Andrew Osmond says if you liked that… you might like this…
So, you’ve finished Puella Magi Madoka Magica. Good, wasn’t it? Don’t be too depressed that it’s over. A new story is being prepared as a feature film (not to be confused with the two-part compilation recently released in Japan). Moreover, writer Gen Urobuchi revealed in October that a further TV incarnation of the show is on the cards. But if you’re looking for something to watch till then, consider Angel Beats, out on Blu-ray and DVD.
Granted, Madoka Magica and Angel Beats aren’t obvious siblings, apart from their upfront fantasy premises. Angel Beats is an afterlife story, in which an amnesiac teen boy finds himself in a strange school where a small student resistance holds out against their deadly class president, the petite, imperturbable girl Angel, who might serve God Himself. Like Madoka Magica, part of Angel Beats’ appeal is the show’s ideas, which frequently take familiar fantasy tropes and twist them around. In the opening episodes, for example, Angel is set up as a Scary Supernatural Girl, advancing remorselessly on the terrified hero a la Sadako in the Ringu films or a little-girl Terminator, but there’s far more to her than that.
More deeply, Angel Beats and Magica Madoka both play knowing games with their audience, never concealing their manipulations. They’re anime that let you see their tricks (well, some of them), even while seducing you with story. Magica Madoka plays with a definite genre, the magic girl show, initially pretending to be one more of that type. Angel Beasts plays more with tones. Its second episode, for example, has a hilarious Indiana Jones pastiche where the student rebels go down an underground tunnel of death-traps, being sliced or splatted while the survivors brush past (because death’s only temporary in Angel Beats’ world). Then with just the amnesiac boy and the rebel leader left, she tells him a ghastly story about her past, involving child murder, to explain why she fights God.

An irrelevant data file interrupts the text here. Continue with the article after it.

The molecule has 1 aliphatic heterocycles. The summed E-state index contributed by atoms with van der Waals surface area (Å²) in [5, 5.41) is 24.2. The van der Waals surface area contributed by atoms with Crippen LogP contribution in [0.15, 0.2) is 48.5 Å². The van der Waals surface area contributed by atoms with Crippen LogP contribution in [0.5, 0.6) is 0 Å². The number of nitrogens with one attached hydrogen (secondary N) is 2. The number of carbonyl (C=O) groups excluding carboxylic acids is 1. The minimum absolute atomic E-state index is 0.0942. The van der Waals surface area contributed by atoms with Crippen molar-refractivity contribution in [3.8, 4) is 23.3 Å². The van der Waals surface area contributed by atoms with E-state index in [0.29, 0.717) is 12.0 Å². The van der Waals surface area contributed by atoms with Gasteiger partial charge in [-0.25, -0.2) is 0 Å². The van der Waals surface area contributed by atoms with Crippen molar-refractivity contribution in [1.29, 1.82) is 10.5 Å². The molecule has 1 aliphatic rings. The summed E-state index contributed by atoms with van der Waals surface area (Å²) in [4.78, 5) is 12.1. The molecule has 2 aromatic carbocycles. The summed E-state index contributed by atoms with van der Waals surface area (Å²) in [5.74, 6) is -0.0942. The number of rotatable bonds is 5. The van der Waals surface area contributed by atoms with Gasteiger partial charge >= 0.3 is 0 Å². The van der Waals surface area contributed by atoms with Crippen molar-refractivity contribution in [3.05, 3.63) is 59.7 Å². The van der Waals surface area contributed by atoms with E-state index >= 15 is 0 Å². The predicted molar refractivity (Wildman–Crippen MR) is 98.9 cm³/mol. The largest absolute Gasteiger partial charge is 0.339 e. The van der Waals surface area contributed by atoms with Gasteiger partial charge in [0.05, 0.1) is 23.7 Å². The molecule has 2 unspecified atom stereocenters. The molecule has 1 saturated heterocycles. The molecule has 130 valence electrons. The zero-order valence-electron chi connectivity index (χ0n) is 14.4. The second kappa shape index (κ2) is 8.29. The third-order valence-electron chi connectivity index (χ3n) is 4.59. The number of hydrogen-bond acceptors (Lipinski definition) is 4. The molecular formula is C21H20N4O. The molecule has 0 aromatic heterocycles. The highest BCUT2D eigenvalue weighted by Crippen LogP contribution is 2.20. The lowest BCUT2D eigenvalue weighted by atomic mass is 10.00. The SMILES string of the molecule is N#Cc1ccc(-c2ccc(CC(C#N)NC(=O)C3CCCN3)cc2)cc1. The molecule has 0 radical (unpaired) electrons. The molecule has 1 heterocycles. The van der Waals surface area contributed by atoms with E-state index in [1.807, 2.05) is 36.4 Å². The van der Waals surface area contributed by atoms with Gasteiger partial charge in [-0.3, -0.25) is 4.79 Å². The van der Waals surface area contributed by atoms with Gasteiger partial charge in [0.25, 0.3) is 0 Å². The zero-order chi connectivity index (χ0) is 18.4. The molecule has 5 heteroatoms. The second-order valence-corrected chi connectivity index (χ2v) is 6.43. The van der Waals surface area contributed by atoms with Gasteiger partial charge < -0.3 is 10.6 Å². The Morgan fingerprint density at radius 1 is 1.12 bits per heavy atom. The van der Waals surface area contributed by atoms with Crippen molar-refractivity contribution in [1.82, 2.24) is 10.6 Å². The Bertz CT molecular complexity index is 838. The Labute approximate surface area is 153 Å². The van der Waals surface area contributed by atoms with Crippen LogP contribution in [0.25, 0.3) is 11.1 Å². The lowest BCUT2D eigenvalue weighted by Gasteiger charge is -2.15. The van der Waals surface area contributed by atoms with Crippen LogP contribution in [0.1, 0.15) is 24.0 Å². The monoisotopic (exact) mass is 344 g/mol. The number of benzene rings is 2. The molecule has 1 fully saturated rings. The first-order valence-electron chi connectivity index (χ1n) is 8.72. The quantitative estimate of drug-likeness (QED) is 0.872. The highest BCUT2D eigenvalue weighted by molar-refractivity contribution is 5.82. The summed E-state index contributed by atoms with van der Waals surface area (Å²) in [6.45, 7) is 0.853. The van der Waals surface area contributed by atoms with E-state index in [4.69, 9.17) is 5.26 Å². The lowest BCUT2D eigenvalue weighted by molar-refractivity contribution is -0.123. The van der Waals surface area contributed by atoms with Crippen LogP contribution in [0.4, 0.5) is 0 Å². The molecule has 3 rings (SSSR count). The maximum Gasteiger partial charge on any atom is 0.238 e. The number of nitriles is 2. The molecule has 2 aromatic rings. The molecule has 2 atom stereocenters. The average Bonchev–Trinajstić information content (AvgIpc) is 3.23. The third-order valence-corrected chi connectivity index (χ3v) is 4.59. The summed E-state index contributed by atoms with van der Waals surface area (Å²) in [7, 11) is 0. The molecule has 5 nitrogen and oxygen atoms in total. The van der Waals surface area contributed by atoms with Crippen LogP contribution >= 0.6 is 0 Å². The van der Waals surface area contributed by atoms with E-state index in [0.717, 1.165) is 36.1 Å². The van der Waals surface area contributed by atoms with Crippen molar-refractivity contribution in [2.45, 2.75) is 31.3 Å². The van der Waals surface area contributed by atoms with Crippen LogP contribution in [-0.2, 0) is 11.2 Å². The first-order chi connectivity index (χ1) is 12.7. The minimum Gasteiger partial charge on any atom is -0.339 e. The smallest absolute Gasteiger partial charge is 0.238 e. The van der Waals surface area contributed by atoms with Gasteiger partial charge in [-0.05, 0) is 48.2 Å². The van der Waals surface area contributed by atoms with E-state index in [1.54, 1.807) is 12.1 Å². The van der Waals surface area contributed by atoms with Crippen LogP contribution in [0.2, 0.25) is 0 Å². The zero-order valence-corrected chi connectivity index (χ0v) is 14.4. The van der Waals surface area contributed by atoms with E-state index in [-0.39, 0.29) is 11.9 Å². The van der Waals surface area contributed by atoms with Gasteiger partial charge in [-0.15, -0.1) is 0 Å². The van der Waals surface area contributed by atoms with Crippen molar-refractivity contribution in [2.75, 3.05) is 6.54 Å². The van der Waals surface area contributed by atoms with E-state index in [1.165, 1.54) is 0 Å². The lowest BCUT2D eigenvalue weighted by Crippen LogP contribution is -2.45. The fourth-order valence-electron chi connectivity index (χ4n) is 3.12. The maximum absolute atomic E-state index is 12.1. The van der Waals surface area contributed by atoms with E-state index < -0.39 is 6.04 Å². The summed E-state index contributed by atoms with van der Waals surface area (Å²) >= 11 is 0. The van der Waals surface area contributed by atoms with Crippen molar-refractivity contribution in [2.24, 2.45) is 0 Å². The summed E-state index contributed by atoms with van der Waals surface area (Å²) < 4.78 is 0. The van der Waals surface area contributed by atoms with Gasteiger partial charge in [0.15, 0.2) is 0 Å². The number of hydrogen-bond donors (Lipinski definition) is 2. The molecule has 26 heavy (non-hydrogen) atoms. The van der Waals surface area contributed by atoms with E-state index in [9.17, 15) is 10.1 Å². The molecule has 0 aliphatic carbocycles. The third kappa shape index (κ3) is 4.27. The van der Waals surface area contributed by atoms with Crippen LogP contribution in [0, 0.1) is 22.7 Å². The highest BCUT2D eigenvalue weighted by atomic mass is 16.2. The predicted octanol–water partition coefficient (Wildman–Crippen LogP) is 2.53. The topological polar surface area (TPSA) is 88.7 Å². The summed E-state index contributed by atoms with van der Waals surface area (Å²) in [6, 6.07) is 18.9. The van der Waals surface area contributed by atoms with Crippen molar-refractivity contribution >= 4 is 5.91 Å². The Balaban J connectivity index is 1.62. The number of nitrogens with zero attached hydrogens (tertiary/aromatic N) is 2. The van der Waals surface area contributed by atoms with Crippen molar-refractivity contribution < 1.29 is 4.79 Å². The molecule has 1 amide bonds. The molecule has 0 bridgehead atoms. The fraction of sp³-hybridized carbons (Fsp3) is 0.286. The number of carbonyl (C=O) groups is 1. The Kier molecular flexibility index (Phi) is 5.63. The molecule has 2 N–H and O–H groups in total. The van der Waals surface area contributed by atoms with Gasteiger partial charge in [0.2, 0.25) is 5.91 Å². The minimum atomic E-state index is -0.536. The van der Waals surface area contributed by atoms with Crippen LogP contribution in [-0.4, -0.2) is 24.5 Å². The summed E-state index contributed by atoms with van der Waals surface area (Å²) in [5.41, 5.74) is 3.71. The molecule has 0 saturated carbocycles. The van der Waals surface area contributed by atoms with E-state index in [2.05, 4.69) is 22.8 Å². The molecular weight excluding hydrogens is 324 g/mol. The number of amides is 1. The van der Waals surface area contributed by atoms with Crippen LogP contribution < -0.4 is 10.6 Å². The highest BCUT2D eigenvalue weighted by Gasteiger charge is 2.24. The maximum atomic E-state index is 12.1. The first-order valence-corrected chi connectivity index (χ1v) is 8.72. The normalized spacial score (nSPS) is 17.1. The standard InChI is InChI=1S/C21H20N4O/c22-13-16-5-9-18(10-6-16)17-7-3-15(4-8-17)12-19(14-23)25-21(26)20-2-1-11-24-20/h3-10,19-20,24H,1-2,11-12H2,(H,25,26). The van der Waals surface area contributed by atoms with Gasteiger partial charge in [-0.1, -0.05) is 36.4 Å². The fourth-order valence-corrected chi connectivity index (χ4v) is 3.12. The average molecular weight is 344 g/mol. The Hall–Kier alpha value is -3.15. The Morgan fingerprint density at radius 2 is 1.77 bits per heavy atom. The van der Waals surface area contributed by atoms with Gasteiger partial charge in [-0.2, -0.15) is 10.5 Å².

Angel Beats and Magica Madoka are in the business of wrong-footing viewers (“And you thought it was this kind of anime?”) and changing the plot (“And you thought it was this kind of story?”). In these shows, the viewpoint character may not be the true hero, and the stories don’t come into true focus until their triumphal last scenes, both classics of the form. Finally – and this is something that Angel Beats and Magica Madoka share with Evangelion – they’re titles whose tricksiness plays to both fans and newbies. In other words, they’re anime that a new viewer can “get” just as much as a fan who knows the clichés they subvert.
Angel Beats shifts blithely between emotions, and between different kinds of story, making no effort to hides its manipulations from the viewer; and yet it still manages to be charming, touching and heart-rending. The show’s motored along by genuinely good pop songs; its emotional peaks play up the absurdly contrived scenarios with gusto. Like Lost, Angel Beats packs in mini-stories from the “real” world, from misery memoirs to disaster dramas, and its final outrageous revelation is among the best in anime. Don’t expect it to be “another” Magica Madoka, but if you enjoy twisty journeys and surprise destinations, give Angel Beats a whirl.
Angel Beats is out on UK DVD and Blu-ray from Manga Entertainment.